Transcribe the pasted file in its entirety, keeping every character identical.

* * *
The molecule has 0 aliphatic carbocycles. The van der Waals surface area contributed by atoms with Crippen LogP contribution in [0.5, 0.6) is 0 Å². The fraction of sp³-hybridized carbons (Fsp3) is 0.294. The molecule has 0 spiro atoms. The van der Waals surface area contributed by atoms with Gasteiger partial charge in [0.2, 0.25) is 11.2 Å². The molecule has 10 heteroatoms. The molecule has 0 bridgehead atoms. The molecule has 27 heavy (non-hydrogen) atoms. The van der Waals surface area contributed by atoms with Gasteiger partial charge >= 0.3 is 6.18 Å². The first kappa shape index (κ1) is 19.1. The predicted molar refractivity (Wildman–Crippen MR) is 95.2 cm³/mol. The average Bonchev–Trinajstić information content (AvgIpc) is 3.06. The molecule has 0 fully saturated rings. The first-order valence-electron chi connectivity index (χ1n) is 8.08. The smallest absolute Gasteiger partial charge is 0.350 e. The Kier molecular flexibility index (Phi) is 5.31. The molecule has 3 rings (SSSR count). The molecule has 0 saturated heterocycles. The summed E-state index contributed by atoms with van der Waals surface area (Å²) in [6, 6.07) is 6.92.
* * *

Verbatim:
The molecule has 0 aliphatic carbocycles. The van der Waals surface area contributed by atoms with Crippen LogP contribution in [0.5, 0.6) is 0 Å². The fraction of sp³-hybridized carbons (Fsp3) is 0.294. The molecule has 0 spiro atoms. The van der Waals surface area contributed by atoms with Gasteiger partial charge in [0.2, 0.25) is 11.2 Å². The molecule has 10 heteroatoms. The molecule has 0 bridgehead atoms. The molecule has 27 heavy (non-hydrogen) atoms. The van der Waals surface area contributed by atoms with Gasteiger partial charge >= 0.3 is 6.18 Å². The first kappa shape index (κ1) is 19.1. The predicted molar refractivity (Wildman–Crippen MR) is 95.2 cm³/mol. The average Bonchev–Trinajstić information content (AvgIpc) is 3.06. The molecule has 0 fully saturated rings. The first-order valence-electron chi connectivity index (χ1n) is 8.08. The smallest absolute Gasteiger partial charge is 0.350 e. The Kier molecular flexibility index (Phi) is 5.31. The molecule has 3 rings (SSSR count). The molecule has 0 saturated heterocycles. The summed E-state index contributed by atoms with van der Waals surface area (Å²) in [6, 6.07) is 6.92.